Comic Reviews: Dark Nights Metal and Mage: The Hero Denied!
Posted by jwdubbya
Dark Nights: Metal #1 (DC Comics)
More so than many big comic book events, there’s a lot of hype surrounding Dark Nights: Metal. Of course, any book that reunites the Batman New 52 dream team of Scott Snyder and Greg Capullo is bound to gain some attention, but the hype surrounding Metal is definitely more palpable than other events in the works (looking at you, Marvel Legacy). Perhaps it’s the fact that this event will tie into the early days of the DC universe, or that DC has been on such a creative hot streak lately that anything they make will have a lot of attention, but whatever it is, Metal has a ton of hype, which means it has a lot to live up to. And while it’s not the action packed event that the Batman with battle axes promo images would have you believe, Snyder and Capullo are setting the stage for some major shake ups in the DC universe.
Picking up from the events of The Casting and The Forge (yes, you should definitely read those specials before this), Metal finds the Justice League being confronted with the mysterious origins of the Nth metal. The former Hawkgirl, now leader of the Blackhawks, confronts the heroes and informs them of her belief that the metal didn’t originate from one of the 52 known worlds of the Multiverse, but from a different, Dark Multiverse filled with nightmarish creatures beyond human comprehension. One in particular, Baphomet, has had his sights on Batman for years, believing that he can use the Dark Knight to bring him into our world. Is this the mystery that Batman has been researching in secret all these years?
Scott Snyder is well known as one of the THE Batman writers, but it’s a welcome change of pace to see him take on the other members of the Justice League. While initially pitched as a “Batman-centric” event, Metal features more time with Batman interacting with the Justice League than I initially expected, and it’s cool to see Snyder take on the differing personalities of the League here. In fact, I wouldn’t mind seeing him take on the League in their own book soon. Aside from that, this opening issue has Snyder starting to lay out the hints for where Metal will go, and they’re all very intriguing and look to be heading somewhere very cool.
What is there to say about Greg Capullo that I haven’t said before? If you’ve been missing his take on the DC Universe then you’ll be plenty happy with what’s contained in these pages. Capullo brings you Mongul, the Justice League in awesome medieval style armor, and a crazy Voltron Justice League robot all in the first 10 pages. The man is insane, and doesn’t slow down for a second. You can tell he’s been anxious to get back to the DC fold and this book is stronger for that.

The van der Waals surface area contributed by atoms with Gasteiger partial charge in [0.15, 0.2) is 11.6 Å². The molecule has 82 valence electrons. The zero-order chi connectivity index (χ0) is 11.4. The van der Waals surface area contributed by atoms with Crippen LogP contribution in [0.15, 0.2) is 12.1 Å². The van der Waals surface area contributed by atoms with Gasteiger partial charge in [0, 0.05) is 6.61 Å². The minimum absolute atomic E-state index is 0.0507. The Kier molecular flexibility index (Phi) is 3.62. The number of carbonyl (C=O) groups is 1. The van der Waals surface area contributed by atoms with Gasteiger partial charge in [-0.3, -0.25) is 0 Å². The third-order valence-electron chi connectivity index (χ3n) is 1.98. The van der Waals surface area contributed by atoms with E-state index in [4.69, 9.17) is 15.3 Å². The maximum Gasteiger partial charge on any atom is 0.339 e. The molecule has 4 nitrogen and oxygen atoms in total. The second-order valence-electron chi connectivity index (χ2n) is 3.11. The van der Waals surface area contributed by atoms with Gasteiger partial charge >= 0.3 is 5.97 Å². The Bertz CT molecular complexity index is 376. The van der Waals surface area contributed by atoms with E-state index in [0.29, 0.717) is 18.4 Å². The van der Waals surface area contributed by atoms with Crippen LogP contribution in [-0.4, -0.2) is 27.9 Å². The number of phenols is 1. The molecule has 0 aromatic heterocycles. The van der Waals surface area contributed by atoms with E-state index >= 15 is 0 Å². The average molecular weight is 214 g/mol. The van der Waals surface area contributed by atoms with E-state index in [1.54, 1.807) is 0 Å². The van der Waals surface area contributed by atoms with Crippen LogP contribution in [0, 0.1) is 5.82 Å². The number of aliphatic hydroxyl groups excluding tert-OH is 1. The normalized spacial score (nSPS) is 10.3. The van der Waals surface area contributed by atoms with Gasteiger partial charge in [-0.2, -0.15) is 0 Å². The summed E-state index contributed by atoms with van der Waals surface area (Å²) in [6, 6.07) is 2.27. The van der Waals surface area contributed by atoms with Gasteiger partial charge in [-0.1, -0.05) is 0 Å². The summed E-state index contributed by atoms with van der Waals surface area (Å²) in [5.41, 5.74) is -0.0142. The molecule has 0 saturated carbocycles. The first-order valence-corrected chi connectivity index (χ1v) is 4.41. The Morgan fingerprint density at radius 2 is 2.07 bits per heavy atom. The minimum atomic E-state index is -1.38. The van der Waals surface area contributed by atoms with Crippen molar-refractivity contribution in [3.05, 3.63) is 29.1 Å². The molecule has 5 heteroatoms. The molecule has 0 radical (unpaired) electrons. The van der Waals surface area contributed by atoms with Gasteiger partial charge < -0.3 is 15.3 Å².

Dark Nights: Metal, while maybe not being insanely action packed, is still a fantastic opening for this story, and if you’ve avoided the big last page spoiler by the time you read it, has a pretty big surprise as well. While I don’t know where exactly Snyder and Capullo will take us, but I know I’m definitely in for the ride.
Mage: The Hero Denied #1 (Image Comics)
Matt Wagner’s Mage series has been one of the longest running series in comics, despite having relatively few issues out. What started as his take on the Arthurian legend has spanned decades in comic book time, and the wait for this third (and final) installment, The Hero Denied, has been pretty long. So long so that I don’t really remember much of what happened in the previous series, The Hero Defined. Luckily though, Wagner’s third volume is easy to pick up and read without having to go back and track down those early issues.
Kevin Matchstick has been living a relatively quiet life with his family. The demons and monsters that he used to battle haven’t been seen for years, and he’s finally found a place to settle down. Everything has been normal, until he notices a few strange looking creatures while walking with his son in the park. Realizing that the forces of evil have found him yet again, Kevin Matchstick must return to battle the demons that not only threaten the world, but now his family as well.
Matt Wagner’s script does a spectacular job at not only setting the stakes for Kevin now, but also showing how much he has changed since the last volume of Mage ended way back in 1999. Kevin is a lot older now obviously, but seeing him care for his son and family is a really intriguing way to set up a whole new world of stakes for our hero aside from him just being older. A lot of times when a creator returns to a story after a long break the book doesn’t feel the same. Luckily that’s not the case here; Wagner hasn’t lost his edge at all.
Wagner also hasn’t lost his artistic style either. His art is still the same Mage style that the series is known for, and Wagner’s gift for cool creature designs is on full display when Kevin is attacked at the park. Wagner also has a lot of fun teasing the members of Kevin’s family, and has a fluidity to his art style that makes a strong case for a Mage animated series on FX or Adult Swim.
After such a long break, you wouldn’t be blamed for thinking that Mage: The Hero Denied would be a bad comic. But I can faithfully say that Wagner’s return to the world of Kevin Matchstick is pretty damn great. Wagner seems to be pulling out all the stops for this final volume in the Mage saga, and I can’t wait to see what he’s got planned.
Posted on August 16, 2017, in Batman comics, Comic reviews and tagged Batman, Dark Nights Metal, DC Comics, Greg Capullo, Image Comics, Mage, Mage The Hero Denied, Matt Wagner, Metal, Scott Snyder. Bookmark the permalink. Leave a comment.